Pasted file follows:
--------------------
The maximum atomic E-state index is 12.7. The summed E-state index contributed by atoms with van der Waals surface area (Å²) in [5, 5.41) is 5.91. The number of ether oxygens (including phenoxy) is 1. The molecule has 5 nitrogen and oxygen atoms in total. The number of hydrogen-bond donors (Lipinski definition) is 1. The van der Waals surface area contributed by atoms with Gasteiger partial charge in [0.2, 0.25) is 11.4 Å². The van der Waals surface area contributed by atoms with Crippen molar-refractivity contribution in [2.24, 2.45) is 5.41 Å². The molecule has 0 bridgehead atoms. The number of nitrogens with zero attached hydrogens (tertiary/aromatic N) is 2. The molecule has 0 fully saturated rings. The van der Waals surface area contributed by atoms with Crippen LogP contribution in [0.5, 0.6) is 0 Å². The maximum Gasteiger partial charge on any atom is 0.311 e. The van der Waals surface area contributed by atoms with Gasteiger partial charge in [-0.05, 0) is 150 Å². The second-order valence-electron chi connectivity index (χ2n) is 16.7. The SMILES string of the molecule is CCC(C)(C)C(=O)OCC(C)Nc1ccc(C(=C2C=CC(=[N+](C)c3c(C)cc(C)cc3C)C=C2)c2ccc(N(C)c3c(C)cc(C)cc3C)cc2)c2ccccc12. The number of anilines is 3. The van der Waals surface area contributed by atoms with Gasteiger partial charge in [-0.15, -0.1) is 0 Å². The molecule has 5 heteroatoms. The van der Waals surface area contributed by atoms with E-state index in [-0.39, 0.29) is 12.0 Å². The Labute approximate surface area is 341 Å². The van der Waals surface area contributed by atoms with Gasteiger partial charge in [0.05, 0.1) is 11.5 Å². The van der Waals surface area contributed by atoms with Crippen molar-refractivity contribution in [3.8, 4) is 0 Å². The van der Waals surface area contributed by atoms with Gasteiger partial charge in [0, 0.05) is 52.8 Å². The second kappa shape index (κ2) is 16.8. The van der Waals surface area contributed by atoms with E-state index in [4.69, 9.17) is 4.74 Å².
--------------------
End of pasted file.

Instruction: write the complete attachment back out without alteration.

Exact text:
The maximum atomic E-state index is 12.7. The summed E-state index contributed by atoms with van der Waals surface area (Å²) in [5, 5.41) is 5.91. The number of ether oxygens (including phenoxy) is 1. The molecule has 5 nitrogen and oxygen atoms in total. The number of hydrogen-bond donors (Lipinski definition) is 1. The van der Waals surface area contributed by atoms with Gasteiger partial charge in [0.2, 0.25) is 11.4 Å². The van der Waals surface area contributed by atoms with Crippen molar-refractivity contribution in [2.24, 2.45) is 5.41 Å². The molecule has 0 bridgehead atoms. The number of nitrogens with zero attached hydrogens (tertiary/aromatic N) is 2. The molecule has 0 fully saturated rings. The van der Waals surface area contributed by atoms with Crippen LogP contribution in [0.5, 0.6) is 0 Å². The maximum Gasteiger partial charge on any atom is 0.311 e. The van der Waals surface area contributed by atoms with Gasteiger partial charge in [-0.05, 0) is 150 Å². The second-order valence-electron chi connectivity index (χ2n) is 16.7. The SMILES string of the molecule is CCC(C)(C)C(=O)OCC(C)Nc1ccc(C(=C2C=CC(=[N+](C)c3c(C)cc(C)cc3C)C=C2)c2ccc(N(C)c3c(C)cc(C)cc3C)cc2)c2ccccc12. The number of anilines is 3. The van der Waals surface area contributed by atoms with Gasteiger partial charge in [-0.15, -0.1) is 0 Å². The molecule has 5 heteroatoms. The van der Waals surface area contributed by atoms with E-state index in [-0.39, 0.29) is 12.0 Å². The Labute approximate surface area is 341 Å². The van der Waals surface area contributed by atoms with Gasteiger partial charge in [0.05, 0.1) is 11.5 Å². The van der Waals surface area contributed by atoms with Crippen molar-refractivity contribution in [3.8, 4) is 0 Å². The van der Waals surface area contributed by atoms with Gasteiger partial charge in [0, 0.05) is 52.8 Å². The second kappa shape index (κ2) is 16.8. The van der Waals surface area contributed by atoms with E-state index in [4.69, 9.17) is 4.74 Å².